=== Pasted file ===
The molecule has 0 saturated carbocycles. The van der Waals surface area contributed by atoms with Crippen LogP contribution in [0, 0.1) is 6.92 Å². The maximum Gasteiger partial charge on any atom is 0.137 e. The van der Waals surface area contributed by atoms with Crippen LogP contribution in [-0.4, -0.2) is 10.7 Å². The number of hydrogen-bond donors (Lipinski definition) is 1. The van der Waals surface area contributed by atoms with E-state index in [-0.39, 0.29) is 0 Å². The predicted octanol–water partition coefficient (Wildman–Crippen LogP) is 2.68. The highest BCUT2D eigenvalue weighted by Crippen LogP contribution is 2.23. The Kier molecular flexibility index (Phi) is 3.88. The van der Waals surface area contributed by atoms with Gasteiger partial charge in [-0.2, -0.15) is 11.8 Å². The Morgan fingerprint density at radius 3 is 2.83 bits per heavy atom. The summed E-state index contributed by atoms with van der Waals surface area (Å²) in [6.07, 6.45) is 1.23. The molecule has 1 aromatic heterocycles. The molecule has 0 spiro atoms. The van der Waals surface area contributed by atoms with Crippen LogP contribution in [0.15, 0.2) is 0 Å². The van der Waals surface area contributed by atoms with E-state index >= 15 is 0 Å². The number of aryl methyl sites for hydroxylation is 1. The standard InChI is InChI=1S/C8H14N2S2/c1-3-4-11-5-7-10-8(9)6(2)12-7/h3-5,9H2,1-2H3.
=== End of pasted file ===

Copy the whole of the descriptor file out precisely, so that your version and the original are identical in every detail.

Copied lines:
The molecule has 0 saturated carbocycles. The van der Waals surface area contributed by atoms with Crippen LogP contribution in [0, 0.1) is 6.92 Å². The maximum Gasteiger partial charge on any atom is 0.137 e. The van der Waals surface area contributed by atoms with Crippen LogP contribution in [-0.4, -0.2) is 10.7 Å². The number of hydrogen-bond donors (Lipinski definition) is 1. The van der Waals surface area contributed by atoms with E-state index in [-0.39, 0.29) is 0 Å². The predicted octanol–water partition coefficient (Wildman–Crippen LogP) is 2.68. The highest BCUT2D eigenvalue weighted by Crippen LogP contribution is 2.23. The Kier molecular flexibility index (Phi) is 3.88. The van der Waals surface area contributed by atoms with Gasteiger partial charge in [-0.2, -0.15) is 11.8 Å². The Morgan fingerprint density at radius 3 is 2.83 bits per heavy atom. The summed E-state index contributed by atoms with van der Waals surface area (Å²) in [6.07, 6.45) is 1.23. The molecule has 1 aromatic heterocycles. The molecule has 0 spiro atoms. The van der Waals surface area contributed by atoms with Crippen LogP contribution in [0.15, 0.2) is 0 Å². The van der Waals surface area contributed by atoms with E-state index >= 15 is 0 Å². The number of aryl methyl sites for hydroxylation is 1. The standard InChI is InChI=1S/C8H14N2S2/c1-3-4-11-5-7-10-8(9)6(2)12-7/h3-5,9H2,1-2H3.